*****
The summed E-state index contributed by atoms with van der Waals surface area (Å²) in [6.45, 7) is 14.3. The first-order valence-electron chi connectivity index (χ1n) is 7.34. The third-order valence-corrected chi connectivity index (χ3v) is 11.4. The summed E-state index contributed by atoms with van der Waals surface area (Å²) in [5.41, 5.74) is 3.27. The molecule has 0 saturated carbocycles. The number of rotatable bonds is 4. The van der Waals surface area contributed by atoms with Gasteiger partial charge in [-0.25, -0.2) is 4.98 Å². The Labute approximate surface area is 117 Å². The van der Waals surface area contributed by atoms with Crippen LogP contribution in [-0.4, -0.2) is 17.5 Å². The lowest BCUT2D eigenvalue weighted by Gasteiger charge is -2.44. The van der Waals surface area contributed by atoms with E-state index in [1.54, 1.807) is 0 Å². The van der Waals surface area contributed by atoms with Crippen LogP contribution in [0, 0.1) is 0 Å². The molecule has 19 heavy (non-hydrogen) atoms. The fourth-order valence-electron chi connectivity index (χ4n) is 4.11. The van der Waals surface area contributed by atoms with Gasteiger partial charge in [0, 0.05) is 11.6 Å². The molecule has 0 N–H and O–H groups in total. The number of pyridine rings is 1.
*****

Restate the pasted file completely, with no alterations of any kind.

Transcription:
The summed E-state index contributed by atoms with van der Waals surface area (Å²) in [6.45, 7) is 14.3. The first-order valence-electron chi connectivity index (χ1n) is 7.34. The third-order valence-corrected chi connectivity index (χ3v) is 11.4. The summed E-state index contributed by atoms with van der Waals surface area (Å²) in [5.41, 5.74) is 3.27. The molecule has 0 saturated carbocycles. The number of rotatable bonds is 4. The van der Waals surface area contributed by atoms with Gasteiger partial charge in [-0.25, -0.2) is 4.98 Å². The Labute approximate surface area is 117 Å². The van der Waals surface area contributed by atoms with Crippen LogP contribution in [-0.4, -0.2) is 17.5 Å². The lowest BCUT2D eigenvalue weighted by Gasteiger charge is -2.44. The van der Waals surface area contributed by atoms with E-state index in [1.54, 1.807) is 0 Å². The van der Waals surface area contributed by atoms with Crippen LogP contribution in [0, 0.1) is 0 Å². The molecule has 19 heavy (non-hydrogen) atoms. The fourth-order valence-electron chi connectivity index (χ4n) is 4.11. The van der Waals surface area contributed by atoms with Gasteiger partial charge in [0, 0.05) is 11.6 Å². The molecule has 0 N–H and O–H groups in total. The number of pyridine rings is 1.